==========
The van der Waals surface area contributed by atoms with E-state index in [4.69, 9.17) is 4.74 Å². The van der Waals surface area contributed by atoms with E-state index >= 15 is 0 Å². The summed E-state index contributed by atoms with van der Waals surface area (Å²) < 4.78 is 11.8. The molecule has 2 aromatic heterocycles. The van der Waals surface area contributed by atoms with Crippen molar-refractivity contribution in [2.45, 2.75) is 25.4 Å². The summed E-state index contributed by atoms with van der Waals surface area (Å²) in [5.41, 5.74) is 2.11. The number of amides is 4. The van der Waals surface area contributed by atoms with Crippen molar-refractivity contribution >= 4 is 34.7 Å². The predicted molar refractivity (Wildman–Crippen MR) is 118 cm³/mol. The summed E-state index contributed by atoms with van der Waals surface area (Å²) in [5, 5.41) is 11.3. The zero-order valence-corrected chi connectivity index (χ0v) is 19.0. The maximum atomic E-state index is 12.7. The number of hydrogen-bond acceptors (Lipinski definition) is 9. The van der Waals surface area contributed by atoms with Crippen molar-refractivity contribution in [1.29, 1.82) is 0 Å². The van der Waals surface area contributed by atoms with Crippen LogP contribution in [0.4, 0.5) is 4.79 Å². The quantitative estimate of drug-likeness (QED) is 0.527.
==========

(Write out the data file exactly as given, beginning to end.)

The van der Waals surface area contributed by atoms with E-state index in [4.69, 9.17) is 4.74 Å². The van der Waals surface area contributed by atoms with E-state index >= 15 is 0 Å². The summed E-state index contributed by atoms with van der Waals surface area (Å²) < 4.78 is 11.8. The molecule has 2 aromatic heterocycles. The van der Waals surface area contributed by atoms with Crippen molar-refractivity contribution in [2.45, 2.75) is 25.4 Å². The summed E-state index contributed by atoms with van der Waals surface area (Å²) in [5.41, 5.74) is 2.11. The number of amides is 4. The van der Waals surface area contributed by atoms with Crippen molar-refractivity contribution >= 4 is 34.7 Å². The predicted molar refractivity (Wildman–Crippen MR) is 118 cm³/mol. The summed E-state index contributed by atoms with van der Waals surface area (Å²) in [5, 5.41) is 11.3. The zero-order valence-corrected chi connectivity index (χ0v) is 19.0. The maximum atomic E-state index is 12.7. The number of hydrogen-bond acceptors (Lipinski definition) is 9. The van der Waals surface area contributed by atoms with Crippen molar-refractivity contribution in [1.29, 1.82) is 0 Å². The van der Waals surface area contributed by atoms with Crippen LogP contribution in [0.4, 0.5) is 4.79 Å². The quantitative estimate of drug-likeness (QED) is 0.527.